AirAsia flight QZ8501: Aircraft's behaviour before crash 'on the edge of logic', according to expert

Only eight bodies have been recovered from the crash

Kashmira Gander
Friday 02 January 2015 00:05
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Indonesian Air Force personnel during a search operation for the victims of the crashed AirAsia plane over the Java Sea, 1 January 2015
Indonesian Air Force personnel during a search operation for the victims of the crashed AirAsia plane over the Java Sea, 1 January 2015

AirAsia flight QZ8501, which crashed into the Java Sea on Sunday, behaved in ways “bordering on the edge of logic”, according to an Indonesian aviation expert.

Comments from various experts come as France's crash investigation agency said its specialist black box search team and equipment would arrive early Friday at the search area for the AirAsia flight. The black box will reveal what happened in the final moments of the crash, as the truth behind the cause is still unknown.

Only eight victims have been recovered from the Java Sea despite a a brief window of clear conditions on Thursday. Officials say 162 people died the plane crashed on route from Surabaya to Singapore on Sunday.

Indonesian aviation analyst Gerry Soejatman believes the aircraft rose up as fast as a fighter jet and then dropped back into the ocean almost vertically into the water.

And the extreme weather which Airbus 320-200 encountered meant the pilots were helpless to save the passengers and crew on-board, Soejatman told Fairfax media after he examined figures leaked from the official air crash investigation team.

He said “It’s really hard to comprehend [the plane acted in a way] bordering on the edge of logic,” as it plunged into the water “‘like a piece of metal being thrown down.”

Mr Soejatman believes the crash occurred because the aircraft was caught in a severe updraft, followed by an equally severe ground draft, with the leaked figures showing that it climbed at a staggering rate of 6000ft to 9000ft per minute.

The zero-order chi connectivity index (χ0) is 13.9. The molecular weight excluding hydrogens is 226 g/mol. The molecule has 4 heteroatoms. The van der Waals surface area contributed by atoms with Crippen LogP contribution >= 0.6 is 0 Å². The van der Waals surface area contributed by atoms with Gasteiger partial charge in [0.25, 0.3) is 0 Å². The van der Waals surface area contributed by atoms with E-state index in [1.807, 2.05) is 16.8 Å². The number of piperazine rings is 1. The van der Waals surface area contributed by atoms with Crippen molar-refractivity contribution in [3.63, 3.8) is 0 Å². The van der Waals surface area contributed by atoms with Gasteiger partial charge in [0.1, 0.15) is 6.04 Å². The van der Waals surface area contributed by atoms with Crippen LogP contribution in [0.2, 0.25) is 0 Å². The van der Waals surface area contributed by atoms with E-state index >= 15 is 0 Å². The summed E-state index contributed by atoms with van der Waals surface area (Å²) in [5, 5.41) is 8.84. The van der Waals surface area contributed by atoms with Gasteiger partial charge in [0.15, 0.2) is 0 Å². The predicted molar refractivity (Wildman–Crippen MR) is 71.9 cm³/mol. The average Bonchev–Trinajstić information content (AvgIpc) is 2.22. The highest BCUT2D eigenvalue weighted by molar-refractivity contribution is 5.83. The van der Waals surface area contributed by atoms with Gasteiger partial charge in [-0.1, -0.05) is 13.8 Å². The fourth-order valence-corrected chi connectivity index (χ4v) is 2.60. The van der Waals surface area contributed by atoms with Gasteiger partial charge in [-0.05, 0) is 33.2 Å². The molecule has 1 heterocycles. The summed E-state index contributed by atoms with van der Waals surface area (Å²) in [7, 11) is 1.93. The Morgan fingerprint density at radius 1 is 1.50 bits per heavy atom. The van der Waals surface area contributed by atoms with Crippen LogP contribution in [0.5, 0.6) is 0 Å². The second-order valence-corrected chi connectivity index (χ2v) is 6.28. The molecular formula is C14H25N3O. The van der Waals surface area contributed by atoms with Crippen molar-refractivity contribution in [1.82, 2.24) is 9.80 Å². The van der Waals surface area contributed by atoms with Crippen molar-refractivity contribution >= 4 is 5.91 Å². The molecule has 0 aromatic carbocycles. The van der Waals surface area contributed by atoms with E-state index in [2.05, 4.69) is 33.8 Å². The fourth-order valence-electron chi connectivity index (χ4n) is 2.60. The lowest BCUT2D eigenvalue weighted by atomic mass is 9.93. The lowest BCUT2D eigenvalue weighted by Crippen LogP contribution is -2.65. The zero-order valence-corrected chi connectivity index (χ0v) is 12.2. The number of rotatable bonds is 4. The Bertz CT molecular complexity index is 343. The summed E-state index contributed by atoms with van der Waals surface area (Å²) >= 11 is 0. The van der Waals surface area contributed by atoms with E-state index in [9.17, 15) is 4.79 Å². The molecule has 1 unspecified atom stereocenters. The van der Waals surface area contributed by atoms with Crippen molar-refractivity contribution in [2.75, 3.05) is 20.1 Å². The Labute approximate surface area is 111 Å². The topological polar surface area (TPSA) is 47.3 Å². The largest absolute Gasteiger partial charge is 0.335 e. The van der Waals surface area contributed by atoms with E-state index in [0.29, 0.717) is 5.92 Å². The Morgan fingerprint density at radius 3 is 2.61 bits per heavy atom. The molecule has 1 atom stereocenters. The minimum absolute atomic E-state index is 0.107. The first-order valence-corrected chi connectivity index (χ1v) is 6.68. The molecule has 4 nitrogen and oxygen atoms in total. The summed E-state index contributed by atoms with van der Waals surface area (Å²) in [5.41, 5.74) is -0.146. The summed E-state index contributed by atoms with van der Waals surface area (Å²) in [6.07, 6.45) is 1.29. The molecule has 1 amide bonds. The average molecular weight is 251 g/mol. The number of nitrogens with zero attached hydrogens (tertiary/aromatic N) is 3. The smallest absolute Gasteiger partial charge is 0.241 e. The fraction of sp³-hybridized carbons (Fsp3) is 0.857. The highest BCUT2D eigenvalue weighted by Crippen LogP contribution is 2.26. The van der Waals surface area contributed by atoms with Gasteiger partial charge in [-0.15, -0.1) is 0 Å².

The aircraft then fell at 11,000ft a minute, with bursts of up to 24,000ft – in marked contrast to regular circumstances, when a plane would climb between 1000ft to 1500ft on a sustained basis, gaining 3000ft in a burst.

“You can’t do that at altitude in an Airbus 320 with pilot action,” he argued.

In contrast, aviation expert Peter Marosszeky, from the University of NSW, told the Sydney Morning Herald that the extremely low speed of the aircraft’s descent - as low as 61 knots - would suggest the plane was heading almost straight down, explaining why it has been found in water just 10km from its last point of radar contact.

Mr Marosszeky surmised that a climb rate of at least 6000ft a minute would indicate a “severe weather event,” because that rate of climb was a ‘domain for jet fighters.’

But both experts agree that the jet plunged into the water almost vertically because of a freak weather pattern that placed it under extraordinary force.

Meanwhile, Dudi Sudibyo, a senior editor of aviation magazine Angkasa instead claimed that the pilot managed to land on the sea before the craft was overwhelmed, the Mirror reported.

He suggested the plane landed safely as a heavy impact would have set off emergency locator transmitters on board – but there is no evidence this happened.

The craft was then swamped before sinking below the waves due to the stormy weather, he claimed.

Earlier in the week, AirAsia chief executive Tony Fernandes suggested the jet had encountered "very unique weather” and suggested climate change may be making flights more risky, particularly in the tropics.

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